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Recommending someone extends their losses as a way to gain experience in dealing with them - rather than sticking to the SL, getting out and reevaluating trading method, or aim for being on the winning end, is so outlandishly irresponsible and non-indicative of an "advanced" trader that wow - not cool.

I spelled out the best euro and silver trade of '12 on here so saying I'm not being genuinely nice guy in calling you out is silly.

"Be right and sit tight." - Jesse Livermore
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  #18 (permalink)
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whatnext View Post
Recommending someone extends their losses as a way to gain experience in dealing with them - rather than sticking to the SL, getting out and reevaluating trading method, or aim for being on the winning end, is so outlandishly irresponsible and non-indicative of an "advanced" trader that wow - not cool.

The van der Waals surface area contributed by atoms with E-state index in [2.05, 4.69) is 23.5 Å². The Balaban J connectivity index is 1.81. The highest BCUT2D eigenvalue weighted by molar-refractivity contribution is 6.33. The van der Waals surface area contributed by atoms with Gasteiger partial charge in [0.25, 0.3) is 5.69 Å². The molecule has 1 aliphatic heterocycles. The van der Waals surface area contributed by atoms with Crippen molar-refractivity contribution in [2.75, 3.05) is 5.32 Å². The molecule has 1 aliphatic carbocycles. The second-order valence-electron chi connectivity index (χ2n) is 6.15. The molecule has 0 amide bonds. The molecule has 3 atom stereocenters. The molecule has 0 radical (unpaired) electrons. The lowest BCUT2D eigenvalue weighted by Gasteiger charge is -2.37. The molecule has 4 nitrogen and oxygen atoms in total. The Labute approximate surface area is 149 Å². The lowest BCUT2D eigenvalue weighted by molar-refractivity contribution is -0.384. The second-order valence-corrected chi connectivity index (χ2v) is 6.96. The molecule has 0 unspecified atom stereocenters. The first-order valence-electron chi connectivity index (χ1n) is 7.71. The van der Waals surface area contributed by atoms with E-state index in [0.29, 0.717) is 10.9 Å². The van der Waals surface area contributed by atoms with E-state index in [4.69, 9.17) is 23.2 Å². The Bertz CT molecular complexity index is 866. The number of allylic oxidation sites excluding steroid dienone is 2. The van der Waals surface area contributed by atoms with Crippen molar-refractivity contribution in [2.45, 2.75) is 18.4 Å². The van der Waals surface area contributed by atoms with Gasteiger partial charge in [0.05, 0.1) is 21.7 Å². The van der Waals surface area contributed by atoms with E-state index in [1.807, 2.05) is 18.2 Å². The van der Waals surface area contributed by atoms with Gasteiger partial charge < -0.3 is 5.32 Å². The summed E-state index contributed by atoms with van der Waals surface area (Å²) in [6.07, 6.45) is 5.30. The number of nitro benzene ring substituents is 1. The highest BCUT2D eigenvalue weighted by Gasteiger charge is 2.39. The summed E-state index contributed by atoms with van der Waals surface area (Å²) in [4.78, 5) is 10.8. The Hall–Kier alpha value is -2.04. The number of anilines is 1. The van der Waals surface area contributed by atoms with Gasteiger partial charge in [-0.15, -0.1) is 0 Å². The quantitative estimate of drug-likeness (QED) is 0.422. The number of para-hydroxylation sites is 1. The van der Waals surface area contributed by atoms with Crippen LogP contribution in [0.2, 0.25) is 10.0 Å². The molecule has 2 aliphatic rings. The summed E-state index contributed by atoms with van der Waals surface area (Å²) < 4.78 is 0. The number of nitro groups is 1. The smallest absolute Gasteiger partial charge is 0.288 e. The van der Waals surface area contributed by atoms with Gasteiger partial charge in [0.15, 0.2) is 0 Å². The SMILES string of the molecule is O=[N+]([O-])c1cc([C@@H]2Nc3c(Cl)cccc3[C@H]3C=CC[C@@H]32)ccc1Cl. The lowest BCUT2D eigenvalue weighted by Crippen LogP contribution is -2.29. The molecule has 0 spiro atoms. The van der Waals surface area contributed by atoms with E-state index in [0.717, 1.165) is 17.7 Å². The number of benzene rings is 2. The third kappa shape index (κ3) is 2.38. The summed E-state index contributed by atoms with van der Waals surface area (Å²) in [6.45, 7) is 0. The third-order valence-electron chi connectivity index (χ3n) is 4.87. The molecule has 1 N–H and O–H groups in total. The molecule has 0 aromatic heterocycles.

I appreciate your opinion. Obviously I don't agree. I view it like this: a trader must be able to convince themselves that they are able to recover from any trading situation they may possibly encounter. The best way to do this is to put yourself into that situation, either on paper (simulation) or with real money - because it's going to happen to you someday, whether you like it or not, and it is going to happen with real money, not for pretend.

You probably object to the use of real money, which is fine, I understand that. At the very least you ought to be doing it in simulation. But real money means real psychology. Paper money means paper psychology. for most people there's a big difference. In fact that difference can be so great as to make anything you do in a simulated environment go out the window when you are trading for real.

Would you agree that the emotional aspect of money management comes much more into focus when real money i is on the line?